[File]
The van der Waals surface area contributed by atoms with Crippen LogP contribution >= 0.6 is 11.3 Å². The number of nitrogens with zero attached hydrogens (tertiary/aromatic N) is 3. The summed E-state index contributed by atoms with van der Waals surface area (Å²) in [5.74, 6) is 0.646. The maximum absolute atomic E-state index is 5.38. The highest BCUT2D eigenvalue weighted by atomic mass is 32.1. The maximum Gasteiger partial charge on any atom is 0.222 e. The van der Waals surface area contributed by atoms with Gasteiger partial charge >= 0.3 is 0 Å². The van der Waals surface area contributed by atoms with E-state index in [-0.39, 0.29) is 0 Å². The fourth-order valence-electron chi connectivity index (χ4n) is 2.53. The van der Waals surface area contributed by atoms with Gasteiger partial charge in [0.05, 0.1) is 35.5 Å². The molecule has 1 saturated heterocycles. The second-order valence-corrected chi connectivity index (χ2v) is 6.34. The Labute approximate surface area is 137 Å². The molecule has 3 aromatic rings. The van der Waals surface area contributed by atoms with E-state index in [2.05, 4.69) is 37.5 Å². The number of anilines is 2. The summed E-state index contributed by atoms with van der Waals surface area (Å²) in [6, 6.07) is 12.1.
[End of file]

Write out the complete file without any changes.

The van der Waals surface area contributed by atoms with Crippen LogP contribution >= 0.6 is 11.3 Å². The number of nitrogens with zero attached hydrogens (tertiary/aromatic N) is 3. The summed E-state index contributed by atoms with van der Waals surface area (Å²) in [5.74, 6) is 0.646. The maximum absolute atomic E-state index is 5.38. The highest BCUT2D eigenvalue weighted by atomic mass is 32.1. The maximum Gasteiger partial charge on any atom is 0.222 e. The van der Waals surface area contributed by atoms with Gasteiger partial charge >= 0.3 is 0 Å². The van der Waals surface area contributed by atoms with E-state index in [-0.39, 0.29) is 0 Å². The fourth-order valence-electron chi connectivity index (χ4n) is 2.53. The van der Waals surface area contributed by atoms with Gasteiger partial charge in [0.05, 0.1) is 35.5 Å². The molecule has 1 saturated heterocycles. The second-order valence-corrected chi connectivity index (χ2v) is 6.34. The Labute approximate surface area is 137 Å². The molecule has 3 aromatic rings. The van der Waals surface area contributed by atoms with E-state index in [2.05, 4.69) is 37.5 Å². The number of anilines is 2. The summed E-state index contributed by atoms with van der Waals surface area (Å²) in [6, 6.07) is 12.1.